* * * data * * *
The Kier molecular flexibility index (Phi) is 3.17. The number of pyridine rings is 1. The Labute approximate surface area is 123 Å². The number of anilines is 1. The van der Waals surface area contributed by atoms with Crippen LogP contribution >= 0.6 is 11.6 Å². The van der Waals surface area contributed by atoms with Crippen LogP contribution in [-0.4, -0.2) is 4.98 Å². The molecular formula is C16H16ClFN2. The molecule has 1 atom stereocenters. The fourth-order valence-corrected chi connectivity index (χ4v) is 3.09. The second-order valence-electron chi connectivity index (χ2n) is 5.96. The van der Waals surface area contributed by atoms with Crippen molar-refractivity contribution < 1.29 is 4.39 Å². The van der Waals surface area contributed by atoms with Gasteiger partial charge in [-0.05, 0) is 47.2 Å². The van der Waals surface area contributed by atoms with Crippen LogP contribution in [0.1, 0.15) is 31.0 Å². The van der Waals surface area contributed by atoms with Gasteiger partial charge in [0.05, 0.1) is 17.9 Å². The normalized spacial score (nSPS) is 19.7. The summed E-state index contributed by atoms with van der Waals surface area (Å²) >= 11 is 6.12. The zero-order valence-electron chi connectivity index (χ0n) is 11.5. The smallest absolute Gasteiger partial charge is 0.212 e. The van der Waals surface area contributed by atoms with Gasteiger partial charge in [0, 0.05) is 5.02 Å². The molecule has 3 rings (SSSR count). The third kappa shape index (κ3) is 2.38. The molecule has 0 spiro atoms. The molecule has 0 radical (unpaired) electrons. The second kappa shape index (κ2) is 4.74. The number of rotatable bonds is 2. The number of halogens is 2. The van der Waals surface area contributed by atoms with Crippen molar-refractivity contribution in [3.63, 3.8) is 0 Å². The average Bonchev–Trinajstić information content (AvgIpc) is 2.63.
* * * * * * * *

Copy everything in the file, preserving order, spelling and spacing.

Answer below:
The Kier molecular flexibility index (Phi) is 3.17. The number of pyridine rings is 1. The Labute approximate surface area is 123 Å². The number of anilines is 1. The van der Waals surface area contributed by atoms with Crippen LogP contribution >= 0.6 is 11.6 Å². The van der Waals surface area contributed by atoms with Crippen LogP contribution in [-0.4, -0.2) is 4.98 Å². The molecular formula is C16H16ClFN2. The molecule has 1 atom stereocenters. The fourth-order valence-corrected chi connectivity index (χ4v) is 3.09. The second-order valence-electron chi connectivity index (χ2n) is 5.96. The van der Waals surface area contributed by atoms with Crippen molar-refractivity contribution < 1.29 is 4.39 Å². The van der Waals surface area contributed by atoms with Gasteiger partial charge in [-0.05, 0) is 47.2 Å². The van der Waals surface area contributed by atoms with Crippen LogP contribution in [0.1, 0.15) is 31.0 Å². The van der Waals surface area contributed by atoms with Gasteiger partial charge in [0.05, 0.1) is 17.9 Å². The normalized spacial score (nSPS) is 19.7. The summed E-state index contributed by atoms with van der Waals surface area (Å²) >= 11 is 6.12. The zero-order valence-electron chi connectivity index (χ0n) is 11.5. The smallest absolute Gasteiger partial charge is 0.212 e. The van der Waals surface area contributed by atoms with Gasteiger partial charge in [0, 0.05) is 5.02 Å². The molecule has 3 rings (SSSR count). The third kappa shape index (κ3) is 2.38. The molecule has 0 spiro atoms. The molecule has 0 radical (unpaired) electrons. The second kappa shape index (κ2) is 4.74. The number of rotatable bonds is 2. The number of halogens is 2. The van der Waals surface area contributed by atoms with Crippen molar-refractivity contribution in [3.63, 3.8) is 0 Å². The average Bonchev–Trinajstić information content (AvgIpc) is 2.63.